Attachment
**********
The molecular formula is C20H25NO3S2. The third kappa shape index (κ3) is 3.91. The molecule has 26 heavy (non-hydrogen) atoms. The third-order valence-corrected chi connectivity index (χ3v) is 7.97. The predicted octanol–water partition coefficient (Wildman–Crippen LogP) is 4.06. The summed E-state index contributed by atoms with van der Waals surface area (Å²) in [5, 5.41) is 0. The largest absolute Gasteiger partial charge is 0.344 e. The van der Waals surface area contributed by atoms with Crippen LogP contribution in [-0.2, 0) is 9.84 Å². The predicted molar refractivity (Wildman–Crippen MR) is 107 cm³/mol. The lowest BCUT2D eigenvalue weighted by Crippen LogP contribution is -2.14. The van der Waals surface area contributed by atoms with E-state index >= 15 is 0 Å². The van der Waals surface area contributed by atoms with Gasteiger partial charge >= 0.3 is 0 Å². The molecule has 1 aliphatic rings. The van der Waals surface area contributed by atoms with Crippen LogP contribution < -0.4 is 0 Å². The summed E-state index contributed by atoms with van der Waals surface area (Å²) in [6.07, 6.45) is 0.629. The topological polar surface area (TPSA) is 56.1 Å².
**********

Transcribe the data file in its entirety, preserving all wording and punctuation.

The molecular formula is C20H25NO3S2. The third kappa shape index (κ3) is 3.91. The molecule has 26 heavy (non-hydrogen) atoms. The third-order valence-corrected chi connectivity index (χ3v) is 7.97. The predicted octanol–water partition coefficient (Wildman–Crippen LogP) is 4.06. The summed E-state index contributed by atoms with van der Waals surface area (Å²) in [5, 5.41) is 0. The largest absolute Gasteiger partial charge is 0.344 e. The van der Waals surface area contributed by atoms with Crippen LogP contribution in [-0.2, 0) is 9.84 Å². The predicted molar refractivity (Wildman–Crippen MR) is 107 cm³/mol. The lowest BCUT2D eigenvalue weighted by Crippen LogP contribution is -2.14. The van der Waals surface area contributed by atoms with E-state index >= 15 is 0 Å². The van der Waals surface area contributed by atoms with Gasteiger partial charge >= 0.3 is 0 Å². The molecule has 1 aliphatic rings. The van der Waals surface area contributed by atoms with Crippen LogP contribution < -0.4 is 0 Å². The summed E-state index contributed by atoms with van der Waals surface area (Å²) in [6.07, 6.45) is 0.629. The topological polar surface area (TPSA) is 56.1 Å².